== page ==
Unique images captured by NASA reveal a new Antarctic wonder and this one is visible from outer space.
Last week, the Landsat 8 satellite recorded rare footage of Antarctica — particularly the region called Granite Harbor, a cove in the proximity of the Ross Sea.
The photos, taken on March 5 with the Operational Land Imager aboard the satellite, show eerie green ice formations that scientists have later attributed to microscopic marine plants, also called microalgae.
The ice discoloration is believed to be caused by photosynthetic plankton normally present at the water's surface and which is now undergoing an unusual blooming period.
NASA's Earth Observatory released the rare images on March 9, along with other snapshots of ice and water which offer a beautiful comparative view of this amazing phenomenon, only possible in certain environmental conditions.
Expedition Planned To Study Microalgae Late Bloom And Its Implications
According to marine glaciologist Jan Lieser, from Australia's Antarctic Climate and Ecosystems Cooperative Research Center, phytoplankton and algae can be seen all around Antarctica during the austral spring and summer, lasting until February.
Microalgae require specific circumstances to flourish and thrive, needing a warmer climate and plenty of sunlight to grow. Summer winds and the receding ice make way for phytoplankton to expand, and reach the nutrients that sustain it.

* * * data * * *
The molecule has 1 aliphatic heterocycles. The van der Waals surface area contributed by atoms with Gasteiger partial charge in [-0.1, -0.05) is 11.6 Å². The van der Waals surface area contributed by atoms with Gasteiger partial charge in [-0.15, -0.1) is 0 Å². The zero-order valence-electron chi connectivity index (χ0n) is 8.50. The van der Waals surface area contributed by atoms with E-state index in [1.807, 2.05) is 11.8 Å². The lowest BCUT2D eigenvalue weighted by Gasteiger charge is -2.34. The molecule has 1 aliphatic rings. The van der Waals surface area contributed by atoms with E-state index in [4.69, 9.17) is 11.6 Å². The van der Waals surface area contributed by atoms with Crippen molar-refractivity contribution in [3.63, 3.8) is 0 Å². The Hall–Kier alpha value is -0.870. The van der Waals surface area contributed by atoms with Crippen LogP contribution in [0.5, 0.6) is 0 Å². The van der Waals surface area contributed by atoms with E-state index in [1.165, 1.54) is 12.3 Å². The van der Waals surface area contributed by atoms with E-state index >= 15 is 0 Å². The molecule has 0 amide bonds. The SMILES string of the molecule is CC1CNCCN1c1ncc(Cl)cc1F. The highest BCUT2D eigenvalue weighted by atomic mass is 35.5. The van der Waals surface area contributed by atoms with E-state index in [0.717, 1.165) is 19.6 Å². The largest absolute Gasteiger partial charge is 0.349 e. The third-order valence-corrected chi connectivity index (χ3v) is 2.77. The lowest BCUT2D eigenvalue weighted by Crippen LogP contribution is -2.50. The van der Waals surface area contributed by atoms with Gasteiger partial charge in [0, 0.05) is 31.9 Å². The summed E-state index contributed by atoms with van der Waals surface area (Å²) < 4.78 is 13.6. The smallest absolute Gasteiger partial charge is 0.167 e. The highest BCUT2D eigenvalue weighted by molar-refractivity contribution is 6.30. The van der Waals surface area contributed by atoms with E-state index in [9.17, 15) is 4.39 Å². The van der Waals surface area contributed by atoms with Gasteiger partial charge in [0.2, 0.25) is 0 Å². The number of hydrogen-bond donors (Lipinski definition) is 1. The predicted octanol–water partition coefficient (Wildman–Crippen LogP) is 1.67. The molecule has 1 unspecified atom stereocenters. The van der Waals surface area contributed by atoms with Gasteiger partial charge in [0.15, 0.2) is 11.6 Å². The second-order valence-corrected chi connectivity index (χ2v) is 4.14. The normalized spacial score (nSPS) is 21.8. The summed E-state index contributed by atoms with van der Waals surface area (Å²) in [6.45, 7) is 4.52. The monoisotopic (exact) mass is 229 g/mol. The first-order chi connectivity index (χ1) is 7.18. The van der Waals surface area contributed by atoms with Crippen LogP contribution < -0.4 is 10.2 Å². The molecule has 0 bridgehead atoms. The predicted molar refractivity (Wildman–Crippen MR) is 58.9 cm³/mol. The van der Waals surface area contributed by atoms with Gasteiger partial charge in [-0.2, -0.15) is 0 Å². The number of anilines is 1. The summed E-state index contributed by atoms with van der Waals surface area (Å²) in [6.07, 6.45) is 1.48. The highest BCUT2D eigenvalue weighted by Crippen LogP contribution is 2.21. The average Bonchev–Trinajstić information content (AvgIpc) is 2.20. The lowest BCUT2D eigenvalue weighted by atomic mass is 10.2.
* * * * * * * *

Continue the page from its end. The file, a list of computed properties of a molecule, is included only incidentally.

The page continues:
However, it appears offshore winds and fast ice — ice that anchors to the shoreline and provides seeding grounds for phytoplankton — have enabled these resilient microscopic plants to also prosper during autumn, and survive in large enough quantities to color the freshly-forming sea ice in a mesmerizing green hue.
The late-blooming phytoplankton seems to be caught in the slushy ice and scientists are setting to examine whether the microalgae is trapped within the ice formation or beneath it.
Phytoplankton stands at the cornerstone of aquatic ecosystems as the major food source for zooplankton, fish species and other marine wildlife. Any changes in its presence and timeline of existence are consequently of extreme importance for the oceans's ecology.
To find out why microalgae have prolonged their bloom season and how this will impact phytoplankton in the next spring, researchers have scheduled a study expedition and plan to visit Granite Harbor in April.
"Do these kinds of late-season 'blooms' provide the seeding conditions for the next spring's bloom?" wonders Lieser, who also wants to uncover what happens to these microscopic plants "if the algae get incorporated into the sea ice and remain more or less dormant during the winter."